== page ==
A British tourist was tragically killed by a freak helicopter accident while returning from a family holiday in Greece.
The 21-year-old was travelling back from Mykonos with one of his siblings when he headed to the back of the hired vehicle, not realising the propeller was still spinning.
Local reports state that the pilot of the Bell 407 copter and two ground technicians have been taken into police custody as authorities investigate the circumstances of the death.
It's believed that when the man, who hasn't been named, walked towards the tail of the chopper, the blade caused 'horrific head injuries' and killed him instantly.
The parents were in a similar helicopter and had been on the way to the same spot in Spata, a town near Athens. However, the pilot diverted the vehicle to Athens International Airport to spare them from having to see their son's remains.
A source told The Sun: “The pilot saw what had happened and decided to spare the parents the sight of their son - it was horrendous.
“He flew on to another helipad at Athens where the couple were consoled as it was confirmed that the young man was dead.
“The cause is being investigated but it remains unclear why this happened - or was allowed to happen when rotor blades pose such an obvious danger.”
A police source added: “We are talking about a tragedy - an unprecedented tragedy - a tragedy that should never have happened.”
Giorgos Kalliakmanis, head of the police union for south eastern Athens, said the ongoing investigation will look at whether proper safety procedures were followed.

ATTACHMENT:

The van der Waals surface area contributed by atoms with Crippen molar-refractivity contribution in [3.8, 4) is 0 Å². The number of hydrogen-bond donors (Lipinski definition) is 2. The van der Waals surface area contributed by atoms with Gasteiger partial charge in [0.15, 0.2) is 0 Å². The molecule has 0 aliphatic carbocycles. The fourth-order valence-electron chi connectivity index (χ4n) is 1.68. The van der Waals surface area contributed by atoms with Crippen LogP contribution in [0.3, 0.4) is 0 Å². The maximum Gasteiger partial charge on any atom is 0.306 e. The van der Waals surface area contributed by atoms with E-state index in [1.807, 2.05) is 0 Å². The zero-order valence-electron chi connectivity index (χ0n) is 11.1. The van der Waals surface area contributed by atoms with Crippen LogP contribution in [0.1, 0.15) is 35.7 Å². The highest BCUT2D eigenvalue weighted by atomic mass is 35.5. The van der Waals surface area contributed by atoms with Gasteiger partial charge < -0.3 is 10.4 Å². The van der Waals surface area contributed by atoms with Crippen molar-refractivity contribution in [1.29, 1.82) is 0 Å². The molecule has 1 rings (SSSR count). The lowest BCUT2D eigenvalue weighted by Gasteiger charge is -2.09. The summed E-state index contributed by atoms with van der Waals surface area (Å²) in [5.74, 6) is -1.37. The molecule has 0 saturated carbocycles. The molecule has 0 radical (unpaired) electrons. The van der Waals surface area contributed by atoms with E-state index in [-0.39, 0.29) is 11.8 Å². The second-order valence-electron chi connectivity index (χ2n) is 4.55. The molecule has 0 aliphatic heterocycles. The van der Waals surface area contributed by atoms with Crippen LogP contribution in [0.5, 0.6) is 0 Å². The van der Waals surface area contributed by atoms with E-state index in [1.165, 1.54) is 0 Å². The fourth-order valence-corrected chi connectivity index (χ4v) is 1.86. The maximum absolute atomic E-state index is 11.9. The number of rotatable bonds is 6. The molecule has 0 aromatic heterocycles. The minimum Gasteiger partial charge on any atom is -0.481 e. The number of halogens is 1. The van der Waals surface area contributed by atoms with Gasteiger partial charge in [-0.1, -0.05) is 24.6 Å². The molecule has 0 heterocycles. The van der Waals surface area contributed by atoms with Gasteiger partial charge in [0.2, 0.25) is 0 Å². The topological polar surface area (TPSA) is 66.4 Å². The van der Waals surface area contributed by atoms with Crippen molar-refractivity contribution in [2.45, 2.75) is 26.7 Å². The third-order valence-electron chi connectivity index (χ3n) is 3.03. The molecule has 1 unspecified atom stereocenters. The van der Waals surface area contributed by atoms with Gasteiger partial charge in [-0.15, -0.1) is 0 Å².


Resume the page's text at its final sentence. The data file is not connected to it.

Authorities will seek to find out whether the passengers were allowed to depart from the chopper when the rotor blades were still running.
If found to be culpable, Kalliakmanis told the Greek news outlet Mega Channel that the pilot could face manslaughter charges.
"We want to see if the pilot informed the passengers to get off the helicopter," he explained.
“These propellers run for about two minutes from the time he turns the engine off unless he presses a button which stops them at 50 seconds.
“The helicopter door has no security, anyone who wants to open the door and get out.
“The preliminary investigation will look at whether the pilot informed them to get out when the propeller and engines stopped.”
If you have experienced a bereavement and would like to speak with someone in confidence contact Cruse Bereavement Care via their national helpline on 0808 808 1677Featured Image Credit: Athens Pictures
Topics: World News